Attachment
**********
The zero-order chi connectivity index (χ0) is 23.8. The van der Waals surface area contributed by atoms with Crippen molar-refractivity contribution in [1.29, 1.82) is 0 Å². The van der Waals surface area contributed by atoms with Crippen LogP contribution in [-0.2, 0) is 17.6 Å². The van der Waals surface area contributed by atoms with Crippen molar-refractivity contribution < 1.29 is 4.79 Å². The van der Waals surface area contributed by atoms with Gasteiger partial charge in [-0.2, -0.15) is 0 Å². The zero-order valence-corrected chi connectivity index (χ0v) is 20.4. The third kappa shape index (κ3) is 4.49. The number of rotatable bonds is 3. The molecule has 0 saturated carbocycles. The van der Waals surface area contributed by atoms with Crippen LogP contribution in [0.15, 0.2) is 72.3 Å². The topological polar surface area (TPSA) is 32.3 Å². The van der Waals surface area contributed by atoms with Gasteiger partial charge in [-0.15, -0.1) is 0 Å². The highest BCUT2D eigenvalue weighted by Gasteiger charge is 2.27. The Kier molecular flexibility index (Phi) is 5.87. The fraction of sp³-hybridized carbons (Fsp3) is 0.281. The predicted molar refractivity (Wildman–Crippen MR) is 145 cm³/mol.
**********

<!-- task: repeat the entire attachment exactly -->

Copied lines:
The zero-order chi connectivity index (χ0) is 23.8. The van der Waals surface area contributed by atoms with Crippen molar-refractivity contribution in [1.29, 1.82) is 0 Å². The van der Waals surface area contributed by atoms with Crippen LogP contribution in [-0.2, 0) is 17.6 Å². The van der Waals surface area contributed by atoms with Crippen molar-refractivity contribution < 1.29 is 4.79 Å². The van der Waals surface area contributed by atoms with Gasteiger partial charge in [-0.2, -0.15) is 0 Å². The zero-order valence-corrected chi connectivity index (χ0v) is 20.4. The third kappa shape index (κ3) is 4.49. The number of rotatable bonds is 3. The molecule has 0 saturated carbocycles. The van der Waals surface area contributed by atoms with Crippen LogP contribution in [0.15, 0.2) is 72.3 Å². The topological polar surface area (TPSA) is 32.3 Å². The van der Waals surface area contributed by atoms with Gasteiger partial charge in [-0.15, -0.1) is 0 Å². The highest BCUT2D eigenvalue weighted by Gasteiger charge is 2.27. The Kier molecular flexibility index (Phi) is 5.87. The fraction of sp³-hybridized carbons (Fsp3) is 0.281. The predicted molar refractivity (Wildman–Crippen MR) is 145 cm³/mol.